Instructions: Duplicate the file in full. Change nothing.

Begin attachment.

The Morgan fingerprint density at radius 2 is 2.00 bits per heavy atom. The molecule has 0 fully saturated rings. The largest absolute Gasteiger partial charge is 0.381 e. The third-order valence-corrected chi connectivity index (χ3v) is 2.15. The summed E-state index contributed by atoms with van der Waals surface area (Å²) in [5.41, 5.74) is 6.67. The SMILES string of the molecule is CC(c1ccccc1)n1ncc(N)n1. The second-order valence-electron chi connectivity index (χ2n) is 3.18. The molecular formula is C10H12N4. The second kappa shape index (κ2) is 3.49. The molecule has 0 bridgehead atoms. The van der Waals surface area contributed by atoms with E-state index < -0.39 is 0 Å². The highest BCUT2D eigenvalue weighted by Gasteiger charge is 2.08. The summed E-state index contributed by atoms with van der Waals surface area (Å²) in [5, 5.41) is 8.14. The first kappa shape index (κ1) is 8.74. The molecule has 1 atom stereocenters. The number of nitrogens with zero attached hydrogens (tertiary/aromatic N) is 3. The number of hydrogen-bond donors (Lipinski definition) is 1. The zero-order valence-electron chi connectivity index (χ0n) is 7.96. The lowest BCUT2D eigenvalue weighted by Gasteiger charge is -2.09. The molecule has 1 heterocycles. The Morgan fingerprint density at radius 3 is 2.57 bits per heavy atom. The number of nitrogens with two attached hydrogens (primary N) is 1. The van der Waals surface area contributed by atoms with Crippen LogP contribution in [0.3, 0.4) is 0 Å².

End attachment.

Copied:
The Morgan fingerprint density at radius 2 is 2.00 bits per heavy atom. The molecule has 0 fully saturated rings. The largest absolute Gasteiger partial charge is 0.381 e. The third-order valence-corrected chi connectivity index (χ3v) is 2.15. The summed E-state index contributed by atoms with van der Waals surface area (Å²) in [5.41, 5.74) is 6.67. The SMILES string of the molecule is CC(c1ccccc1)n1ncc(N)n1. The second-order valence-electron chi connectivity index (χ2n) is 3.18. The molecular formula is C10H12N4. The second kappa shape index (κ2) is 3.49. The molecule has 0 bridgehead atoms. The van der Waals surface area contributed by atoms with E-state index < -0.39 is 0 Å². The highest BCUT2D eigenvalue weighted by Gasteiger charge is 2.08. The summed E-state index contributed by atoms with van der Waals surface area (Å²) in [5, 5.41) is 8.14. The first kappa shape index (κ1) is 8.74. The molecule has 1 atom stereocenters. The number of nitrogens with zero attached hydrogens (tertiary/aromatic N) is 3. The number of hydrogen-bond donors (Lipinski definition) is 1. The zero-order valence-electron chi connectivity index (χ0n) is 7.96. The lowest BCUT2D eigenvalue weighted by Gasteiger charge is -2.09. The molecule has 1 heterocycles. The Morgan fingerprint density at radius 3 is 2.57 bits per heavy atom. The number of nitrogens with two attached hydrogens (primary N) is 1. The van der Waals surface area contributed by atoms with Crippen LogP contribution in [0.3, 0.4) is 0 Å².